Always have an error handling framework and call the error handling method of this framework from the business logic. You might checck the Error Handling module in the Enterprise Library 

    Tuesday, January 19, 2010 8:46 AM
  • User2027942032 posted

     

    Not sure about Error Handling module in the Enterprise Library.. please explain 

    Tuesday, January 19, 2010 7:04 PM
  • User-952121411 posted

    would anyone recommend the best practice to implement error handling in Business logic?
     

    I think this answer is application and architecture specific.  In many of my applications, I do not have the business logic do anything at all with the exception except allow it to bubble up automatically to allow the caller decide what to do with the exception.  In many cases, I just have the top most caller log and report the exception in the background, and decide if the exception was so bad that the user needs a soft landing on a custom error page. 

    The exception to this rule at the business logic layer is when I can take action based on the exception type and do something meaningful with it (i.e. timeout from server, so try to call again 1 more time, or date value error so use a default value instead, etc.).

    You can create a framework or class that houses and wraps exception information as mentioned before which is the next step and another good idea.  This way the business logic layer can expose the exception a custom object that contains more meaningful information that you need specific to your application.  Regardless of using a custom exception framework or a raw exception object, I still make the caller responsible for how to handle the issue.  However, I still find that most often I do not have my business logic deciding what to do with exceptions.  I think that is the callers responsibility.  To me the BLL should be a bit dumb in the sense that it says "You pass me data or tell me to do something and I will go do it based on the rules within me.  Beyond that, I am not going to make any decisions on what to do with exceptions unless I already explicitly have rules on how to handle them."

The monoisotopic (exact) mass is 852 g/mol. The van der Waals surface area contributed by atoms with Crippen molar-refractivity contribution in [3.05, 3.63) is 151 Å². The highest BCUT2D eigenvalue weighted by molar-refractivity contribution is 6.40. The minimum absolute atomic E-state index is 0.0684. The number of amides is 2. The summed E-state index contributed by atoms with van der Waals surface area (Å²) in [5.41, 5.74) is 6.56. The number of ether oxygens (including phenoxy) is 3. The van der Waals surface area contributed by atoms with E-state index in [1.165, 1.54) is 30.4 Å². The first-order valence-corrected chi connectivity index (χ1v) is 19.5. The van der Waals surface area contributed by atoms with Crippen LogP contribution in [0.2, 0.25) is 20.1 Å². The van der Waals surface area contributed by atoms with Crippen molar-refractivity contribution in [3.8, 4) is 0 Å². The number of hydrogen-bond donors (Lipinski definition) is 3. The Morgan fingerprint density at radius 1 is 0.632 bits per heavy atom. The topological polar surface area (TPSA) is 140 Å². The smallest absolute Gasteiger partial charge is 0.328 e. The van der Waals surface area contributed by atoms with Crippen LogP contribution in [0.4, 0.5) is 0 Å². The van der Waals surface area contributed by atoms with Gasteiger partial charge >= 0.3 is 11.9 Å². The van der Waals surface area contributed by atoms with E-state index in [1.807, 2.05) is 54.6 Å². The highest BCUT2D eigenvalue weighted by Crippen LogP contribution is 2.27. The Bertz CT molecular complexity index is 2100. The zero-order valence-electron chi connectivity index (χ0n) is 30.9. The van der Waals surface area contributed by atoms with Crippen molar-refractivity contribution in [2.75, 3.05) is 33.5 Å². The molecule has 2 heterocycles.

This is actually a bit analogous to .NET objects as well.  Lets say you create a new DataSet and then try to access a table within the DataSet that does not exist.  What happens?  .NET does not say, "Well let me just go ahead and add another table because the caller must have wanted it.".  Instead it throws an exception back to you stating "Hey you did something wrong.  It is up to you on how to handle it."  I think that the business logic layer and business objects should act in a similar manner.

    Overall these are not hard set rules.  There are a gazillion articles on how to do exception handling best.  They are probably all right in some way or another.  I think at the end of the day the most important factor in exception handling is to make sure that the exception does get handled and does not bubble all the way back up to the client's screen with a hard error.  Anything improving on this is a a good start on exception handling.

    Hope this helps! Smile

    • Marked as answer by Anonymous Thursday, October 7, 2021 12:00 AM
    Wednesday, January 20, 2010 10:19 AM